Joel Fitzgibbon tells Roma forum China FTA will pass
SHADOW Agriculture minister Joel Fitzgibbon said the China Free Trade Agreement will pass despite the current impasse in parliament over the Chinese provisions to bring in their own workforce.
Speaking to a Roma forum on Wednesday, he said Labor supported the FTA and had more ownership of it than the current government.
"There is no doubt in my mind that this legislation will be passed, something will be worked out," Mr Fitzgibbon said.
He said Labor acknowledged and recognised the benefits as much as anyone did.
"We spent six years working hard on it, they are not easy, they are two way negotiations between two countries," he said.
Mr Fitzgibbon said the current concern over labour market agreements could be resolved.
"In 2004 we had this very same debate over the US FTA, the concern then was we might have to drop the Pharmaceutical Benefits Scheme because it had unfair impacts on the Americans," he said.
"John Howard to his credit capitulated and put a framework in place to ensure the PBS was protected."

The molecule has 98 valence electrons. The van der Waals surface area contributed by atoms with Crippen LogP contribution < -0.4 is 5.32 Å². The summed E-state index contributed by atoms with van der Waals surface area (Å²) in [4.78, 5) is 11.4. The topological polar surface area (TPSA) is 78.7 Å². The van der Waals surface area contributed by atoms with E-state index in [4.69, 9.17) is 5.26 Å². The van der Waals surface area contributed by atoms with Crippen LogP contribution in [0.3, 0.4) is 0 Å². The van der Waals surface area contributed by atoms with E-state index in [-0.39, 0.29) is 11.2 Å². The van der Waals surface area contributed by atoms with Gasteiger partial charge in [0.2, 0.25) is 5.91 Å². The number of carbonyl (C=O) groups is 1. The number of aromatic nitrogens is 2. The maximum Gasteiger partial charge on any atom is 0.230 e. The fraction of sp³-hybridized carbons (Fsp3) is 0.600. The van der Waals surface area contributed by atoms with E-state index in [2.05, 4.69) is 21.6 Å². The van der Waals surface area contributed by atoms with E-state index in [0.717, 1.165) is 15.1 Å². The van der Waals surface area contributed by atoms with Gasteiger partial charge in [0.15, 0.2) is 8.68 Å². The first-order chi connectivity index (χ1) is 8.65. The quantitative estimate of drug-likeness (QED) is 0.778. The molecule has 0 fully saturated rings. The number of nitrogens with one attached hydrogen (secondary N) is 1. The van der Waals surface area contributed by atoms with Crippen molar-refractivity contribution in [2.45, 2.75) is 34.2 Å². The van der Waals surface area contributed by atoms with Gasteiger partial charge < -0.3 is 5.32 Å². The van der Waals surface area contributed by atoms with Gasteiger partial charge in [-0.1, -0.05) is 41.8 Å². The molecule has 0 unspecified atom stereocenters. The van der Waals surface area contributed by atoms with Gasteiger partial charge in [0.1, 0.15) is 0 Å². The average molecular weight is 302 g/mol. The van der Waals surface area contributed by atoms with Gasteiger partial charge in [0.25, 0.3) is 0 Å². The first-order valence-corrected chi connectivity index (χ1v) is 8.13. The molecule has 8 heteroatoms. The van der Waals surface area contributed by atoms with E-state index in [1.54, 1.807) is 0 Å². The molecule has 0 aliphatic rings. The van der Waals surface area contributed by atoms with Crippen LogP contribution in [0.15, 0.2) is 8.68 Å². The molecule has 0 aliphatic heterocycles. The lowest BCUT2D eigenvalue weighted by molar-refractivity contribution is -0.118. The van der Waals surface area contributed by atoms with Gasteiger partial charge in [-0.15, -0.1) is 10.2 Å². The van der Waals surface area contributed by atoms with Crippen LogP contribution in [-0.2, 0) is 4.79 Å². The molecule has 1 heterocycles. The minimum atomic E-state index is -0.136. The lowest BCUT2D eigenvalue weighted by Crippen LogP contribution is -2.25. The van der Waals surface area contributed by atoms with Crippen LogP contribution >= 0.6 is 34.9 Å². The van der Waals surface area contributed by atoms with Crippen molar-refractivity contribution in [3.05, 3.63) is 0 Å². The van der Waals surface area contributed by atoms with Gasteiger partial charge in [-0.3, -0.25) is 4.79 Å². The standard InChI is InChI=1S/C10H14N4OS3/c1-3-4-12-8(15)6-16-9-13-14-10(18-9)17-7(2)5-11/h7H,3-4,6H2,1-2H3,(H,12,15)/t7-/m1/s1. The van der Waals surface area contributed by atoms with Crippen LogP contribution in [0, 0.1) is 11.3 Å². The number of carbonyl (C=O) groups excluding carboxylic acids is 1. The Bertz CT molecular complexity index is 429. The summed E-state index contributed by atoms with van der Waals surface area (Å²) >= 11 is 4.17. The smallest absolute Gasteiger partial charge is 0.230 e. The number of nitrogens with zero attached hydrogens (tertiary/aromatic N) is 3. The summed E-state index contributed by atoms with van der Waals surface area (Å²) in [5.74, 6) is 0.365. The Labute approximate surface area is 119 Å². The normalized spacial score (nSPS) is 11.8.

Mr Fitzgibbon said Mr Howard was able to do that without renegotiating the FTA or cause the Americans to walk away.
"We are in exactly the same position now," he said.
"Forget what people say, it is a simple fact that the China FTA, unlike all the others, does not require companies to test the labour market before importing people in on 457 (visas)."
Mr Fitzgibbon said the threshold for 457s had also been reduced from projects worth a billion dollars to those worth $100 million.
"The key point is this, Tony (Abbott) could fix this tomorrow, the same way that John Howard fixed it in 2004," he said.
"He just writes into legislation and associated documents attached to the agreement a guarantee that before Chinese workers are employed under a project, that ads are placed in the paper or an employment agency engaged or the internet used to advertise those jobs in Australia to make sure there aren't people with the same skills willing and able to do them in this country," he said.
Mr Fitzgibbon said this sort of thing was done all the time on other agreements.
"My concern now is that we've got a situation where Tony's got many strengths and many faults - he's a street fighter and a stubborn bastard," he said.
"My view is he is going to stand his ground and say 'no, we are not going to make any changes.'"